The service is to be rolled out on Monday to more than five million customers of Royal Bank of Scotland’s Natwest brand.
It will allow customers to invest as little as £500 as a lump sum, minus high fees normally charged for professional financial advice on investments, tax and inheritance planning.
The move to an automated style of service comes after a number of large banks were hit with fines for mis-selling complex investments.
It is hoped the scheme will plug the ‘advice gap’ and encourage customers to invest who would otherwise lack the confidence to do so alone.
People will be asked to describe their economic circumstances, goals and attitude to risk and will advise individuals accordingly depending on the results.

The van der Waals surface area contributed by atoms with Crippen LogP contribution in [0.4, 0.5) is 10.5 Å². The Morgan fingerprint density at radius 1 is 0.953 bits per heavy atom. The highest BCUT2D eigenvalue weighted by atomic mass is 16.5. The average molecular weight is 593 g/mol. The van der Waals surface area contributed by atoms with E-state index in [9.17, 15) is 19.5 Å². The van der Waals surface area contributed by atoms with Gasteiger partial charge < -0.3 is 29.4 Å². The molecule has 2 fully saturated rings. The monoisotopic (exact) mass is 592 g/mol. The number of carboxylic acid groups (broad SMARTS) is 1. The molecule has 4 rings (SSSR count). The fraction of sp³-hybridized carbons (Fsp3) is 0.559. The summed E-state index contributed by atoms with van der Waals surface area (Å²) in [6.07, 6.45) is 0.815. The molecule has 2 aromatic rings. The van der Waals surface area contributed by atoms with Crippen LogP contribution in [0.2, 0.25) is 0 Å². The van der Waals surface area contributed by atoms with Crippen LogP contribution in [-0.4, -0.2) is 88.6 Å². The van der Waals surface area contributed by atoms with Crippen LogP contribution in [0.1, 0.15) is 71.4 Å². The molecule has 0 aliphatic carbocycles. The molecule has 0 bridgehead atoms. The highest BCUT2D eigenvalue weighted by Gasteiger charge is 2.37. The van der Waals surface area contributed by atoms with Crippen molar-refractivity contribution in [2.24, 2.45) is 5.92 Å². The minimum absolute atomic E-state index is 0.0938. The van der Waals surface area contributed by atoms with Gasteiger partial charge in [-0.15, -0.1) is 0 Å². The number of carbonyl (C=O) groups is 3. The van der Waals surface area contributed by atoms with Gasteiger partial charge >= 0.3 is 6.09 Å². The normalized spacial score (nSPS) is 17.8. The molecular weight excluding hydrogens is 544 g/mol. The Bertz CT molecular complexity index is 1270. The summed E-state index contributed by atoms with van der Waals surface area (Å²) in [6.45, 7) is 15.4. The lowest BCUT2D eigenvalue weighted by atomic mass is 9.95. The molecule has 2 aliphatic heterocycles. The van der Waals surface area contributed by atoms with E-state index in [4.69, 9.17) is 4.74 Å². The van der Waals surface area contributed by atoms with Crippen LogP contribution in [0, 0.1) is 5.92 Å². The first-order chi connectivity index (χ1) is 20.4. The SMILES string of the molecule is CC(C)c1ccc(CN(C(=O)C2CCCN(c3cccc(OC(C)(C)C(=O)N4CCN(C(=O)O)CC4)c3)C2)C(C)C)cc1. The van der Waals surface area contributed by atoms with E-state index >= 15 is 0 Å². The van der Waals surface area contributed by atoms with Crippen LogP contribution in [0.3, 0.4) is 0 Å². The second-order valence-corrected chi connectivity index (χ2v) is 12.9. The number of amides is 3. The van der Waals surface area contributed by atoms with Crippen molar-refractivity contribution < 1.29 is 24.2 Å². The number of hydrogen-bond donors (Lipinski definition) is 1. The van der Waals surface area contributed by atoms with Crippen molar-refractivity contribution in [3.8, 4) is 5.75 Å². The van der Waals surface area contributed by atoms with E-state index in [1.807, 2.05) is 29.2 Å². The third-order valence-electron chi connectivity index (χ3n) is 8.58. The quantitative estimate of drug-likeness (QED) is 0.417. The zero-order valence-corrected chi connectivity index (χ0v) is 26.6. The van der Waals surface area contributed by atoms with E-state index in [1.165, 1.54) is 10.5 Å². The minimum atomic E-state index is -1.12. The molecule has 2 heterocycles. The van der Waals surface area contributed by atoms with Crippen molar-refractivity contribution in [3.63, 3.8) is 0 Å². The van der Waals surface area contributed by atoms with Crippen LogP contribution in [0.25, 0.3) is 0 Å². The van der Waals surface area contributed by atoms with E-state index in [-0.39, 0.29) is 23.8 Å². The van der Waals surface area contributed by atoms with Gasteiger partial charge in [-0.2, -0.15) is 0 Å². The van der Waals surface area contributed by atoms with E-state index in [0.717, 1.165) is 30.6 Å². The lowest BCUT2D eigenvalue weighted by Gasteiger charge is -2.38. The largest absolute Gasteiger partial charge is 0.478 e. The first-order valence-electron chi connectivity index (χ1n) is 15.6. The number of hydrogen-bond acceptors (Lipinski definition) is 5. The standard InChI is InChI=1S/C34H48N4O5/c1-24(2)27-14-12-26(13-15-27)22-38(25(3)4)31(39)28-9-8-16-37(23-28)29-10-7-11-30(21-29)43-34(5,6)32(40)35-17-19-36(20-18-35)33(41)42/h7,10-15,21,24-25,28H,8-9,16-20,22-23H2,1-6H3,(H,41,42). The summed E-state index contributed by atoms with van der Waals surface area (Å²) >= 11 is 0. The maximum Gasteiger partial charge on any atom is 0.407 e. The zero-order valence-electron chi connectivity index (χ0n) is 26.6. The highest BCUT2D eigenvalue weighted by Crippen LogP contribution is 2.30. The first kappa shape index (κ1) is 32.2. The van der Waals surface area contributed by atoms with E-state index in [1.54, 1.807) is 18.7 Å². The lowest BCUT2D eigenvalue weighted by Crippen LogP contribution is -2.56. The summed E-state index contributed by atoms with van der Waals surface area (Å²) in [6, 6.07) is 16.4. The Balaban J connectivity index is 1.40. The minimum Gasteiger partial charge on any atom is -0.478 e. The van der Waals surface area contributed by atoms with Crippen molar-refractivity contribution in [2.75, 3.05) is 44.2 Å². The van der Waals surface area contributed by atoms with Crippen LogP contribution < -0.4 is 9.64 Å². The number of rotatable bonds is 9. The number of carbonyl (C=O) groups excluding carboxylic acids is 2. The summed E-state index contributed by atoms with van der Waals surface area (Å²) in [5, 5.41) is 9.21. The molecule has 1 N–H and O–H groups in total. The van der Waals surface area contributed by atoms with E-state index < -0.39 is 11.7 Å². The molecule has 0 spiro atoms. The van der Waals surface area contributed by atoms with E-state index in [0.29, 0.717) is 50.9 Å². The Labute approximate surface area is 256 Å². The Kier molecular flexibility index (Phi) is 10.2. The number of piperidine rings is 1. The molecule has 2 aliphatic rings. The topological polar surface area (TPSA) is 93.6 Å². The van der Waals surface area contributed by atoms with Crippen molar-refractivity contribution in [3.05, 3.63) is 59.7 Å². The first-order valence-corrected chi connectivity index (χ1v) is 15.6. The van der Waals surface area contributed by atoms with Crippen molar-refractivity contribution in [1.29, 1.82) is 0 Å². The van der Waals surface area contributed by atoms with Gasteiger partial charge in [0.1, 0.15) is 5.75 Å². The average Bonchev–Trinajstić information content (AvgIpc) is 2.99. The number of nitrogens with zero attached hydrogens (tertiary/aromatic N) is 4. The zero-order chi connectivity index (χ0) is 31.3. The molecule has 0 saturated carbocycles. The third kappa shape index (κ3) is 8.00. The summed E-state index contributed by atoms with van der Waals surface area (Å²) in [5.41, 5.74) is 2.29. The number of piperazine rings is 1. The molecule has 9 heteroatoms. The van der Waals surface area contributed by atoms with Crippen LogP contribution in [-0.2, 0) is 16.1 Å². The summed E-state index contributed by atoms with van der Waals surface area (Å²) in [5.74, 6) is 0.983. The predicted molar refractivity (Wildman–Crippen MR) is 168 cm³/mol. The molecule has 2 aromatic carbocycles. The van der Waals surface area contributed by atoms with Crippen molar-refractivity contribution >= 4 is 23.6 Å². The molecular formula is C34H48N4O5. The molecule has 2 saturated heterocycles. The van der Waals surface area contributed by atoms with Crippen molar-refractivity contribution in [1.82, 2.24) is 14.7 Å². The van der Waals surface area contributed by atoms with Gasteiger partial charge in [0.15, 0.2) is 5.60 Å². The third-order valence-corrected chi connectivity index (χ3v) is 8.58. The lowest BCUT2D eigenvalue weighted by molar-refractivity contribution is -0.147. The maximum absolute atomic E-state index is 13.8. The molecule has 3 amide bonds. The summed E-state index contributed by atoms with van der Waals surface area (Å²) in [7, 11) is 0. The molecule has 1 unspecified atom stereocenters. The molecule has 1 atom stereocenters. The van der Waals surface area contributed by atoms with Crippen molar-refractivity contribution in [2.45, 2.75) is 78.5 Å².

Using the method, the total cost of advice will amount to 0.095%. The same risk-rated funds will be available as in an execution-only service.
As well as giving advice, Natwest say the process is also designed to provide customers with an investment plan.
The robo-advice concept will also target individuals struggling with their personal savings.
Other large high street banks including HSBC are expected to follow suit and implement their own versions of the service in the near future.